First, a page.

Put housing cash towards home improvement loans

Put housing cash towards home improvement loans I've been reading the recent articles about housing with a certain curiosity, so I decided to do a little research one afternoon. I looked at all kinds of public information available on the Internet such a

I’ve been reading the recent articles about housing with a certain curiosity, so I decided to do a little research one afternoon. I looked at all kinds of public information available on the Internet such as news releases, annual reports, speeches, Hansard, and more.

Guess what I found? Almost 350 new units of some form of subsidized housing have been constructed in the Yukon over the last seven years, along with improvements to existing subsidized housing, at a cost to government (taxpayers) of over $163 million.

My numbers might be off by a few thousand. Bottom line, though, is that a really big whack of taxpayer dollars has gone into subsidized housing over the last few years.

Now our mayor of Whitehorse and the folks around the table with him have been doing a lot of squawking about affordable housing. This is the same group that is sending mobile homes the way of the dodo bird. Used to be that mobile homes were pretty much the basics in “affordable housing” and a starter or entry level into market housing for many of us.

On top of that, these same folks are making “regular” housing much less affordable to build with all the new rules, fees, code changes, etc.

Hmm… and they continue to squawk about affordable housing? Go figure!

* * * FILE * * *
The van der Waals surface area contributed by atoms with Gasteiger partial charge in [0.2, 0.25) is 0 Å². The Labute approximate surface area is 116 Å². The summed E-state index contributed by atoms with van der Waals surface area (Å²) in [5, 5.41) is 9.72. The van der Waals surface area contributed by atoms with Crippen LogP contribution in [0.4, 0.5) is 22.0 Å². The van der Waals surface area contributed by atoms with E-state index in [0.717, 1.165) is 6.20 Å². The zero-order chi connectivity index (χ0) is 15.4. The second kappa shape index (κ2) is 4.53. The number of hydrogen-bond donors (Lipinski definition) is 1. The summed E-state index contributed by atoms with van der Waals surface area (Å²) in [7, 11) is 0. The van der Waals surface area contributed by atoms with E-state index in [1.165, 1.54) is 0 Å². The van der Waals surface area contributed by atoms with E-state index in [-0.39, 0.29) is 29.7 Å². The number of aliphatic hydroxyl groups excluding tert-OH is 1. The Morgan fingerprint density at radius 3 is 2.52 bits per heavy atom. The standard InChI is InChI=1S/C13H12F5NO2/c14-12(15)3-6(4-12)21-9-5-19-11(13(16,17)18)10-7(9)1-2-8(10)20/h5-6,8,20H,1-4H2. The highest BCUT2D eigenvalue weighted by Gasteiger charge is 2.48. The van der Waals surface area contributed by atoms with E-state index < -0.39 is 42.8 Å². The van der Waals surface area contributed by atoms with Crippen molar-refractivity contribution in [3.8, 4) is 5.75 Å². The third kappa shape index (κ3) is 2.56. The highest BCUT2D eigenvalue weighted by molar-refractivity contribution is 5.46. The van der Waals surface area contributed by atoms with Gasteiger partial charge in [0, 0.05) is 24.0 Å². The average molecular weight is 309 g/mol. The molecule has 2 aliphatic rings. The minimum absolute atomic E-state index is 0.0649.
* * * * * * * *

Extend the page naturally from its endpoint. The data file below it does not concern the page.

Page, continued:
Here’s a novel idea. I think the remainder of the Northern Housing Trust – about $10 million or so – should be put into a permanent loan fund available to all Yukon homeowners to make improvements – particularly health, safety and energy related improvements – to their homes.

Make the loan low interest and 100 per cent repayable. That way it would be there for all Yukon homeowners, both now and in the future. Improvements to older homes could make them more saleable, becoming the new entry level or affordable homes, since we won’t have mobiles anymore. And energy improvements will reduce heating costs as well as reduce greenhouse gas emissions – heck, double bang for the buck.

Oh yeah, and think about the economy here: jobs that could be created as well as purchases of material and supplies related to housing improvements. Forget about double, maybe that’s a triple or quad bang for the buck.

If any of this seems like a good idea to you, please feel free to forward it on to your friends and neighbours, and be sure to let those politicians of any stripe know – municipal and territorial.

JoAnne Harach

Whitehorse